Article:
Galusky, WVU Keeping Chip on the Shoulder as Mountaineers Prepare for Tourney

Arthurdale Native Discusses Mindset Heading Into NCAA Regional

By Brian McCracken

On Friday afternoon West Virginia’s baseball program will officially end a 21 year postseason drought when it takes on Maryland in the opening round of the NCAA tournament.

While each and every player on WVU’s 35 man roster has put countless hours into making an NCAA tournament berth a reality, there is one player who holds a deeper understanding of just how much the feat means to Mountaineer baseball fans: sophomore shortstop Jimmy Galusky.

Galusky, who grew up in nearby Arthurdale, spent his childhood cheering on West Virginia and often made the half hour commute to Hawley Field to see his beloved Mountaineers play. Fast forward to 2017 and he is doing something most local kids dream of – representing his hometown school while playing the sport he loves.

Over the past two seasons he has made a name for himself as one of the Big 12’s best defensive shortstops, but it’s his offense that has wowed spectators as of late. Batting 7-for-13 (a .538 average) in the Big 12 tournament, Galusky played an integral role in solidifying a spot in the postseason for the Mountaineers. Now as he prepares to play in the program’s biggest game in over two decades, it’s hard for him to explain just what it means to be a part of it all.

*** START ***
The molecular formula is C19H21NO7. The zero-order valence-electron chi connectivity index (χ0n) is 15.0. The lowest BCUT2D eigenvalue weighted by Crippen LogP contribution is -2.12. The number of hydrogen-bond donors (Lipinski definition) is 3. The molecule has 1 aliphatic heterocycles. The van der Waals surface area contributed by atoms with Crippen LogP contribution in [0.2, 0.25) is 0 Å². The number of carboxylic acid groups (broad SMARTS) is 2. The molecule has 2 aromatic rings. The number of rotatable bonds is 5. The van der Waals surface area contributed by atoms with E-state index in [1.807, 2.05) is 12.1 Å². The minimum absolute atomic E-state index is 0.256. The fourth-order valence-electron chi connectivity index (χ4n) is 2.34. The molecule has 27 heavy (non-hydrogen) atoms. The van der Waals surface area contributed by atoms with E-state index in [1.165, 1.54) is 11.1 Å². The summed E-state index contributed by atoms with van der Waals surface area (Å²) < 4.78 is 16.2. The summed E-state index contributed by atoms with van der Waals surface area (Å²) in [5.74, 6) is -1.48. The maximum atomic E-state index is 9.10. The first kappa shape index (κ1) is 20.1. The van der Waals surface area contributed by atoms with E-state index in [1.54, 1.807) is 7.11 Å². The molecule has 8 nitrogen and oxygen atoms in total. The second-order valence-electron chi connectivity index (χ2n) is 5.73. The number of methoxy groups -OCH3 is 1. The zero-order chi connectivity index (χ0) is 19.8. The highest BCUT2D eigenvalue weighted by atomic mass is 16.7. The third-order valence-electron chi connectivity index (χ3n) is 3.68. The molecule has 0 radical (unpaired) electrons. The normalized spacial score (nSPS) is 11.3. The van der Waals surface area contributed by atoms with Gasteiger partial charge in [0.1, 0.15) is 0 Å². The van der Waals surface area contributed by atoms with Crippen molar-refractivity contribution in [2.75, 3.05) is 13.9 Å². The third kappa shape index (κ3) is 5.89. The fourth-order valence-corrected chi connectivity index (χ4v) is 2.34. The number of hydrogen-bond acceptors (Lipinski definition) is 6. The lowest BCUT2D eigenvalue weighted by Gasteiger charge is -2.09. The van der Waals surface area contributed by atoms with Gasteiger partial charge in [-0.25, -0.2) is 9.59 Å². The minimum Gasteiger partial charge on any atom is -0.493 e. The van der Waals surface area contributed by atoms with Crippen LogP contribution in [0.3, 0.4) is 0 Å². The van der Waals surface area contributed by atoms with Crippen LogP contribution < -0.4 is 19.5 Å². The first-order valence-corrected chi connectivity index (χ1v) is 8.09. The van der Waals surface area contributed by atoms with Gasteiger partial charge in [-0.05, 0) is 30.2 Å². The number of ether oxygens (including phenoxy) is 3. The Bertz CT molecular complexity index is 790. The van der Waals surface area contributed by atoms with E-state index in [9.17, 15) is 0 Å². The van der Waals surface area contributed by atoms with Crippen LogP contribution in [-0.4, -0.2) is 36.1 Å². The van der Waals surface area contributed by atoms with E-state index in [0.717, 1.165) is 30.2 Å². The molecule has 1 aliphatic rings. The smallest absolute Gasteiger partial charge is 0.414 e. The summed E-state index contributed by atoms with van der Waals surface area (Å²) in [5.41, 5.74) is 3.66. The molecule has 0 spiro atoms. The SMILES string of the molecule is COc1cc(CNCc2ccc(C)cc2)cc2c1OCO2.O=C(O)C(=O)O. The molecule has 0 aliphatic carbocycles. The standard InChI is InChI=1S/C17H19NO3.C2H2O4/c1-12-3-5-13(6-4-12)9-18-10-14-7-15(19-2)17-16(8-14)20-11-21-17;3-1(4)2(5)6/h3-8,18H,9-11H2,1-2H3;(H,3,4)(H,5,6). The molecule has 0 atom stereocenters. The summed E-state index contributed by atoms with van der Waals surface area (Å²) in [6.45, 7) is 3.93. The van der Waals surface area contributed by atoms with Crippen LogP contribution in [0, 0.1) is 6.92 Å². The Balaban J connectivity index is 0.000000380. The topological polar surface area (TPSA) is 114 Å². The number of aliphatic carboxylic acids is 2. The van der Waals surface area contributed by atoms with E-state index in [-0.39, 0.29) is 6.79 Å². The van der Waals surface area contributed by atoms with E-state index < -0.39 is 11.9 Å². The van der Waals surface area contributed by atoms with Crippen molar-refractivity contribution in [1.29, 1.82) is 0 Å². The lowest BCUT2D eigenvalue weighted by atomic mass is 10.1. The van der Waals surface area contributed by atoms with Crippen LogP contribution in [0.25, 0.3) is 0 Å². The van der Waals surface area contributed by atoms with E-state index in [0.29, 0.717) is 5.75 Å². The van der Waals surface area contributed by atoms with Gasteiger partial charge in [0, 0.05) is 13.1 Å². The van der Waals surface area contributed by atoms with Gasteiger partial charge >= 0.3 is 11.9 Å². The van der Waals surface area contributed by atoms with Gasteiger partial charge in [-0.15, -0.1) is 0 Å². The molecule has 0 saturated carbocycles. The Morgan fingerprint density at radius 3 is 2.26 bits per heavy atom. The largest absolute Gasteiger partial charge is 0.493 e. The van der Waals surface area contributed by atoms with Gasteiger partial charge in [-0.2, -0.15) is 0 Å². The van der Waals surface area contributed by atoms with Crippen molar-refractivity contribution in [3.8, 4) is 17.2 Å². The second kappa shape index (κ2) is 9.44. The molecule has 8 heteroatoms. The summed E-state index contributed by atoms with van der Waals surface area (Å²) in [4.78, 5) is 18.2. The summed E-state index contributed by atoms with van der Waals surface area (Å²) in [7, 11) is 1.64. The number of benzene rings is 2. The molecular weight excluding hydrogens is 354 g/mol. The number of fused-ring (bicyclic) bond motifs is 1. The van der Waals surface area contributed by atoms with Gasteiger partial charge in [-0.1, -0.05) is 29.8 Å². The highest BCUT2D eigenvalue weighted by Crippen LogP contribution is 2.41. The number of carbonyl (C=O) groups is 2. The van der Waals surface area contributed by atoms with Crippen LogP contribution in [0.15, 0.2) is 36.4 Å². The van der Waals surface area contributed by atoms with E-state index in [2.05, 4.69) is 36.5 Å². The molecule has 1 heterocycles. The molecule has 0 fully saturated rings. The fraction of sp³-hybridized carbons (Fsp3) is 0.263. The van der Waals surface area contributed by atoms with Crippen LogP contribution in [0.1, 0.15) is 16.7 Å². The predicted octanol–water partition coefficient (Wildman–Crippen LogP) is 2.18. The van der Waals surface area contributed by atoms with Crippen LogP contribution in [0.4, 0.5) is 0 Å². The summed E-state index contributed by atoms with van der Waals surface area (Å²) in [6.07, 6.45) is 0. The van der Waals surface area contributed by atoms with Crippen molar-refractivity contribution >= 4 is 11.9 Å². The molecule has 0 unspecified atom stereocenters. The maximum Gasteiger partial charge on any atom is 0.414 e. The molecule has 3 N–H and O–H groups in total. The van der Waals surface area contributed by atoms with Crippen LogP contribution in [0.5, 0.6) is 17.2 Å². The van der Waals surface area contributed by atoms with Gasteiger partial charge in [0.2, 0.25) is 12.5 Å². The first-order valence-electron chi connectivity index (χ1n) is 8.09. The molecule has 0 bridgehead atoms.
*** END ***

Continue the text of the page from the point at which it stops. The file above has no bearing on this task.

“Growing up here I have always been a West Virginia fan. I see everyone who sits there and watches us play and I have always been one of them. Now I’m the guy who everyone watches. It’s a big deal to me and I don’t even know how to put it into words.

“I think it’s awesome for the program. It hasn’t happened in 21 years and we have been taking steps toward the future. I think it’s a good deal for us”

While it’s easy to focus on the feel good nature of the story, it’s evident that the third year sophomore is dialed in on helping the Mountaineers remain focused and he will continue to play with an edge going forward.

“We played with a chip on our shoulder this year because of last year,” Galusky said, referencing 2016’s selection day snub. “We played against some of the best teams in the country in our conference and that will help us out when we get down there. We kept that chip on our shoulder and it got us to the postseason.”

That chip enabled West Virginia to hold its own in the country’s No.1 rated RPI conference despite injuries to the No.2 and No.3 pitcher in its rotation. Now WVU enters the Winston Salem regional as a No.2 seed and will have to continue to fight through adversity if it hopes to survive and advance. While many have already pegged Wake Forest to move on, don’t be surprised if the Mountaineers make some noise over the weekend.

While it’s certainly a feel good story, Galusky and the Mountaineers aren’t ready for it to be over just yet.